Britain is preparing for a mini heatwave this weekend, with temperatures expected to hover around 30 degrees, but just seven days ago for York’s prestigious May meeting it was reminiscent of Noah’s Ark and torrential rain quickly turned the ground soft on the Knavesmire, leaving the Investec Derby and Oaks trials throwing up more questions than answers.
However, with the world’s greatest Flat race at Epsom now just 10 days away we at least know that Europe’s best three-year-old, CHURCHILL, will not be stepping out of his comfort-zone, with Tipperary’s “best kept secret” finally revealed on Monday as Aidan O’Brien confirmed his 2000 Guineas winner misses the Derby and runs instead in Saturday’s Irish Guineas at The Curragh.
O’Brien, who will also saddle his 1000 Guineas WINTER in Ireland’s first fillies classic of the season on Sunday as well as his seven times Group 1 winner MINDING in the Tattersalls Gold Cup, could be set for another bumper week-end, though the first Saturday in June promises to be an even better one as even without Churchill he plans to possibly run seven in Epsom’s Blue Riband.
Dee Stakes winner Cliffs Of Moher looks to be Coolmore’s number one and has been promoted to Derby favourite, but O’Brien may also run the first three from the Derrinstown Stud Trial at Leopardstown and also the 1-2-3 from the Chester Vase.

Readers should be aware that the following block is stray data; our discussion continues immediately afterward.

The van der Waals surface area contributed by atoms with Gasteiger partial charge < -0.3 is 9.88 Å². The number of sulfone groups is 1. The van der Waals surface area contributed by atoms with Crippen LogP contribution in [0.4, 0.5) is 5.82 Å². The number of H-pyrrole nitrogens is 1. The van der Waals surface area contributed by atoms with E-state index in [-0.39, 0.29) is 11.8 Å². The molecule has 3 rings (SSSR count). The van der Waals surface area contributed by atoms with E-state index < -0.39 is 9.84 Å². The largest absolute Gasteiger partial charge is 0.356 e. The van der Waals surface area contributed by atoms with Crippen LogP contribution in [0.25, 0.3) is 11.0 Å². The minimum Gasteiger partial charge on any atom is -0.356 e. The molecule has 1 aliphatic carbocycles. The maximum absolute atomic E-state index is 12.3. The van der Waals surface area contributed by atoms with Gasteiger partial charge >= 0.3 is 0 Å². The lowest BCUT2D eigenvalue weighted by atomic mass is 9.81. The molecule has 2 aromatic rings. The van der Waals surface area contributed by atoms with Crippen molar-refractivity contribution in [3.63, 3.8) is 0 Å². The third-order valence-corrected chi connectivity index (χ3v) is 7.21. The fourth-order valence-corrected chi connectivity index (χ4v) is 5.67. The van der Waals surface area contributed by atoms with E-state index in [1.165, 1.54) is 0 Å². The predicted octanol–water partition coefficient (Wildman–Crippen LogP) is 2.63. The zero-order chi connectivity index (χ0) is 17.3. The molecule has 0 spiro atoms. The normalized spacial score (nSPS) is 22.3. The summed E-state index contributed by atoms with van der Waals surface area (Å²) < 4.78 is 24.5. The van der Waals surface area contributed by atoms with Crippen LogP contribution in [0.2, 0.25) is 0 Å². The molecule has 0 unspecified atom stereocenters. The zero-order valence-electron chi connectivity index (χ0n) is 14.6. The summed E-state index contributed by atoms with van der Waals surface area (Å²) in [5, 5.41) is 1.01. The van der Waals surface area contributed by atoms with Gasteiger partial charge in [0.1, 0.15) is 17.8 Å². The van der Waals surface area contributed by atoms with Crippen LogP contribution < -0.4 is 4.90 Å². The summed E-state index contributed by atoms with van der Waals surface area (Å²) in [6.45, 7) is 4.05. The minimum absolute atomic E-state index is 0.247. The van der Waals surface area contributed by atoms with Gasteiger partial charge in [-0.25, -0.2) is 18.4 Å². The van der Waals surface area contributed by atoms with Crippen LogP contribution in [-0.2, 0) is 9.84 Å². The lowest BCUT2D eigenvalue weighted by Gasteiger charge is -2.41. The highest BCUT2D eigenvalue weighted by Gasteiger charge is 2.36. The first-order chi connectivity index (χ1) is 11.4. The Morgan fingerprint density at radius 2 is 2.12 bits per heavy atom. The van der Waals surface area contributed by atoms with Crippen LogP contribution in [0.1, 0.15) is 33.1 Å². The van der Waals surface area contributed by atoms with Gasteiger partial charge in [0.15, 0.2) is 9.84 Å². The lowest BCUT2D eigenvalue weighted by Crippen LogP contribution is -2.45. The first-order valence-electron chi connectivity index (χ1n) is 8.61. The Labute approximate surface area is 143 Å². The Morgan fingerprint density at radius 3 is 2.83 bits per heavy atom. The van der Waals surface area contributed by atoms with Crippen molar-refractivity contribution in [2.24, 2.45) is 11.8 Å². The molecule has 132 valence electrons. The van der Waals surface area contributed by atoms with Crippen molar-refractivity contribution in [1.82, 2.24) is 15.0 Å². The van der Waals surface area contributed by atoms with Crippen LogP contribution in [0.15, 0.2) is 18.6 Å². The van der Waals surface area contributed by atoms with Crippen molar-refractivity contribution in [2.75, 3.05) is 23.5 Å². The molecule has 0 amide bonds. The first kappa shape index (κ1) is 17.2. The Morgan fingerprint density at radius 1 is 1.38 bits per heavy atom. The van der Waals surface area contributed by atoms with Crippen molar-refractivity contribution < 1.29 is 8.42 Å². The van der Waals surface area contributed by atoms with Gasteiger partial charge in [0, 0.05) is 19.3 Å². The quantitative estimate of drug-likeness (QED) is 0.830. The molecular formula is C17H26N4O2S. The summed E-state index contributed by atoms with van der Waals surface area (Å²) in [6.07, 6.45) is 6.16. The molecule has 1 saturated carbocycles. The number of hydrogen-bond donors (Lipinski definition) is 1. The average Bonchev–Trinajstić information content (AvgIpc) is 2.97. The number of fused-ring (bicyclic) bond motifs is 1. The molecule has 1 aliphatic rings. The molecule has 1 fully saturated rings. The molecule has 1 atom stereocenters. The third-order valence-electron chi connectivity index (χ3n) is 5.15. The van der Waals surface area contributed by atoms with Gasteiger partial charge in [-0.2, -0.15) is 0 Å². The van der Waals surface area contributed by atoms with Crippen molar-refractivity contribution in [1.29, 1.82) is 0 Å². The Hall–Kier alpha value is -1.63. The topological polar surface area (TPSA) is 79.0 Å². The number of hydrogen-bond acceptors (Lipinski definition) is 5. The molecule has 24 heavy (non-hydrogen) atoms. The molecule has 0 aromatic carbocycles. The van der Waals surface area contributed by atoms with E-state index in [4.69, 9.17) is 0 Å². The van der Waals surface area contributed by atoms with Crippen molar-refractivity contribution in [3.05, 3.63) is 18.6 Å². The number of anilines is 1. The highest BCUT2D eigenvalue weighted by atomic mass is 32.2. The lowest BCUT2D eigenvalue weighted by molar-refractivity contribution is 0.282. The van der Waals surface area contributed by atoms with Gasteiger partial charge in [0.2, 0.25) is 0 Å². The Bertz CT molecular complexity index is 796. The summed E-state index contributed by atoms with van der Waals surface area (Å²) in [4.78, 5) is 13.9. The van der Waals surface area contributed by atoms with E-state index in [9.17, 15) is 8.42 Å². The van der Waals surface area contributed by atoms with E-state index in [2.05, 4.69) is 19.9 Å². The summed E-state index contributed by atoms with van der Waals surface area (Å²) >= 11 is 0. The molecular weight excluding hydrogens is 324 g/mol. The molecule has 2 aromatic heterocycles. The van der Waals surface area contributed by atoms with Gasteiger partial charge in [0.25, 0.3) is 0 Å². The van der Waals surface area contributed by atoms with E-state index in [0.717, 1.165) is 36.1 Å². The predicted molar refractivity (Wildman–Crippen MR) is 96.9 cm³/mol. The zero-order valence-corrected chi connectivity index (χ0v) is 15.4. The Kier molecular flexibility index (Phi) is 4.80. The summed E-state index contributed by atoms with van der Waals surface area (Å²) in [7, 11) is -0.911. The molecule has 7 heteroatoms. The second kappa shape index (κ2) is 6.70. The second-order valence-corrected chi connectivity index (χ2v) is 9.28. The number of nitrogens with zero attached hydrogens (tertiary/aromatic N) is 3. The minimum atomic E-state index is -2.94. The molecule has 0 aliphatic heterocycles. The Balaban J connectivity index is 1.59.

John Gosden might be Britain’s best hope of staving off another whitewash from O’Brien’s classic battalion, with Cracksman (Derby) and Enable and Coronet (Oaks), though the York monsoons meant he was unable to give Cracksman his dress-rehearsal in the Dante Stakes last week.
The Newmarket trainer concedes he “got away with it” with his star filly Shutter Speed in the Musidora Stakes but opted on the side of caution when pulling out Cracksman from the traditional Group 2 Epsom trial.
York’s Derby prep went to Permian, who has now won twice since he was beaten by Cracksman at Epsom last month, and, encouraged by this timely form-boost for his colt who runs in the Golden Horn colours of Anthony Oppenheimer, Gosden stressed he had no regrets about withdrawing Cracksman at the 11th hour.
He said: “Our racing calendar is governed by when Easter falls, and this year it was very late which means that all our big races are run a week later.
“However, Epsom likes to stick with the first Saturday in June whenever possible, so this year the Derby comes just 17 days after the Dante, and on the testing ground that they had on the Knavesmire we could have left our classic chance behind had we run.” Gosden had gambled with Shutter Speed 24 hours earlier because though it was hard work for the horses on the rain-softened ground, it was day one so it had not yet become cut-up.
He added: “Shutter Speed hated the ground, but it also confirmed that this trip (2500m) is her absolute maximum. It was her class that got her home, but it makes sense to head to Chantilly.
“All roads lead to the Prix Diane, with our Cheshire Oaks heroine Enabled, going for our Oaks. She is the stronger stayer, and the mile and a half (2400m) there will suit her well, as it will Coronet.”